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In a Manhattan vault, investigators try to unlock encrypted iPhones



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NEW YORK – Inside a steel-encased vault in lower Manhattan, investigators are bombarding an Apple iPhone 7 with a jumble of numerical codes generated by nearby computers.

The grinding exercise has continued for the past 21 months with a singular aim: Crack the phone’s passcode so police can extract potential evidence in an aging attempted murder investigation.

Despite the formidable resources of a $10 million cyber lab operated by the Manhattan District Attorney’s Office—including costly assistance provided by private sleuths—so far the phone has won.

Last month, Attorney General William Barr revived the titanic struggle between law enforcement and Big Tech when he disclosed that the FBI couldn’t unlock two iPhones used by a Saudi officer who opened fire at a Navy base in Florida in December.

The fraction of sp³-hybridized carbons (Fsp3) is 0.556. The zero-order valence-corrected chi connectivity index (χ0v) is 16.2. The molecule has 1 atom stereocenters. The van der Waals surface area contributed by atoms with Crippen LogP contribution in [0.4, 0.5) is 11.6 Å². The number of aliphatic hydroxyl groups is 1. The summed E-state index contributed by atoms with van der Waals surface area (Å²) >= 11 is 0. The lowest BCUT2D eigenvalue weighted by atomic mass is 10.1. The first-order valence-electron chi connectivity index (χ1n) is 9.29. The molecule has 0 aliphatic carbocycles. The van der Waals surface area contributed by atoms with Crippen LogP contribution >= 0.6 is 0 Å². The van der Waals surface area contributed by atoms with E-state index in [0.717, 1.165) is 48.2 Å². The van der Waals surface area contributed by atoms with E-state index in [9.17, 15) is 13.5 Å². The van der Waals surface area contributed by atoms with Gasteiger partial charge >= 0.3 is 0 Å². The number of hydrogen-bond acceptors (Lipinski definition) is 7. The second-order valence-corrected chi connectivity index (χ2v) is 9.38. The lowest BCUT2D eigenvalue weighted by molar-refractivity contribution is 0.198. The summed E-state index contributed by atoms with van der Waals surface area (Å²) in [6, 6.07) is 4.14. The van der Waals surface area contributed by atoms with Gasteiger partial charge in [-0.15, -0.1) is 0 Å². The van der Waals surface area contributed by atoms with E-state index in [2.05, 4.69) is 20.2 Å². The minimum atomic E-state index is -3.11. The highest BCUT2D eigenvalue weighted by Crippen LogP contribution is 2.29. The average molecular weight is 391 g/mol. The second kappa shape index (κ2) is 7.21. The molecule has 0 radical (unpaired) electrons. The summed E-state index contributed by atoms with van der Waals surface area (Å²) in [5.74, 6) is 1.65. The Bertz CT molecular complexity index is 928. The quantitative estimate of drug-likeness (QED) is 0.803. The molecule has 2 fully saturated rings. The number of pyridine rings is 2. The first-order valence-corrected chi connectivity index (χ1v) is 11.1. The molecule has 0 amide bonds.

Yet the breadth of the ground war waged against encrypted phones, tablets and other devices seized in criminal inquiries is perhaps best appreciated within the secure doors of this Manhattan laboratory.

Steven Moran, director of the High Technology Analysis Unit at the Manhattan District Attorney’s Office, describes how investigators try to crack encrypted smartphones in a special steel-encased vault. It was built to block outside radio frequencies, preventing suspects from remotely erasing their devices.

More than 8,000 devices have poured into the facility since 2014. Each year, more of them are locked, rising from 24% in 2014 to 64% last year. For Apple devices, it’s gone from 60% to 82%.

Nearly 2,500 of the locked devices remain inaccessible to investigators, hindering investigations into child exploitation, financial crimes, theft, violence and other crimes. 

The numbers illustrate a frustration shared by law enforcement agencies across the country.



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